Johnny Otis' (1921–) autobiographical excerpt below reminds us that every time one speaks of assimilation one needs to answer the question, "assimilation into what"?
His confession brings home the deleterious effects of assimilating into whiteness:
"As a youngster in Berkeley I lived under constant pressure to abandon my social direction [interracial friendships and a propensity to connect with black culture] and become 'white.' I got this at school from teachers and counselors, from white friends, and especially from my mother. My father was not much concerned about race or color one way or another. Having come to America as an adult, he retained much of his European-Mideastern point of view and was basically uninfluenced by New World racism. My mother, on the other hand, had come here as a small child and was raised in this country; she was quite Americanized and held a more negative attitude. In spite of her Christian posture and her American moralistic convictions, she could not bring herself what she felt she believed. She was a wonderfully dedicated and loving mother in every way but one–the one that counted most to me.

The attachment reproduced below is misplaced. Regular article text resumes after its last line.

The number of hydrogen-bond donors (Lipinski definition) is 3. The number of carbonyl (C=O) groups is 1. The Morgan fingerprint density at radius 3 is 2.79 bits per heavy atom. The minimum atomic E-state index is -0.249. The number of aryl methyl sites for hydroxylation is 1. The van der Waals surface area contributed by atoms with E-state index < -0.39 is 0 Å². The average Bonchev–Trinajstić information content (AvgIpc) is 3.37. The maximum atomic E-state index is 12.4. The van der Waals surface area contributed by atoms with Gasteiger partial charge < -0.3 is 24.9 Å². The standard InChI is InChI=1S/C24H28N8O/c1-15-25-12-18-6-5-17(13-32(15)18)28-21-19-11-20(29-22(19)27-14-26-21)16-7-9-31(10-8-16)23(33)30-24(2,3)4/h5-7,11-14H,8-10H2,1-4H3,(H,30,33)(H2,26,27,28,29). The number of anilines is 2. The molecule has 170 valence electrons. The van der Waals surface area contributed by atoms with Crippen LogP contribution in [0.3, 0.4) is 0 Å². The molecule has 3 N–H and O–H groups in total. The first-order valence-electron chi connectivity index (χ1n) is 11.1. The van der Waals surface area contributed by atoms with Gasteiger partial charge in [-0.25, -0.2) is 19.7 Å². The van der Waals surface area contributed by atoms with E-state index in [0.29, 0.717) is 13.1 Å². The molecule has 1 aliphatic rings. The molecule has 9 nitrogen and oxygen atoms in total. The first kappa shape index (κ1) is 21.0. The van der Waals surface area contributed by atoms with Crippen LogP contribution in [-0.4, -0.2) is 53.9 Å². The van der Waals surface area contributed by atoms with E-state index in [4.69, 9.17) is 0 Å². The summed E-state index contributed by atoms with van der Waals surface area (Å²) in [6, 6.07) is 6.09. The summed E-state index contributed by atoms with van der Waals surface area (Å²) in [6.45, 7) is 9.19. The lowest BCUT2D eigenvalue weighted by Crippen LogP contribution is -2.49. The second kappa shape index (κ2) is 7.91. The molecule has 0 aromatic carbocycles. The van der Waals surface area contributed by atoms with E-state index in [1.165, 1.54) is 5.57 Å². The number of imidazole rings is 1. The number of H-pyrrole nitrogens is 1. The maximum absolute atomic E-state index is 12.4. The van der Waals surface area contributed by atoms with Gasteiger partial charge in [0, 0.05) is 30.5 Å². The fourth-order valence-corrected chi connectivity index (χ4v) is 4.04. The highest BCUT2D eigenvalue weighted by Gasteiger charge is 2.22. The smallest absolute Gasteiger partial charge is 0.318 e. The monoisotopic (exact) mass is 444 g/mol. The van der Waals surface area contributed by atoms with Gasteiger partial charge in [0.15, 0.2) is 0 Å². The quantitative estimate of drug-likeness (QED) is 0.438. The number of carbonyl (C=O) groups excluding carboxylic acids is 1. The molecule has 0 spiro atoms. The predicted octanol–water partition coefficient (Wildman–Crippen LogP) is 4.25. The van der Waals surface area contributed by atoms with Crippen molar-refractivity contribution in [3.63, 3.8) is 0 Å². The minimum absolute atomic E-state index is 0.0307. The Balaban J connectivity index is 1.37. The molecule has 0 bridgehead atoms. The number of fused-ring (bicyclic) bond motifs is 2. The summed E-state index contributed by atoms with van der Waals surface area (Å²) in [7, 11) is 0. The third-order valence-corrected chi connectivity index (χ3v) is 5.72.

There were eighteen long years between the time Phyllis [Walker, a black woman] and I were married and the day my mother was able to finally meet and accept her daughter-in-law" (xli)
Johnny Otis. 2009 . Listen to the Lambs. University of Minnesota Press.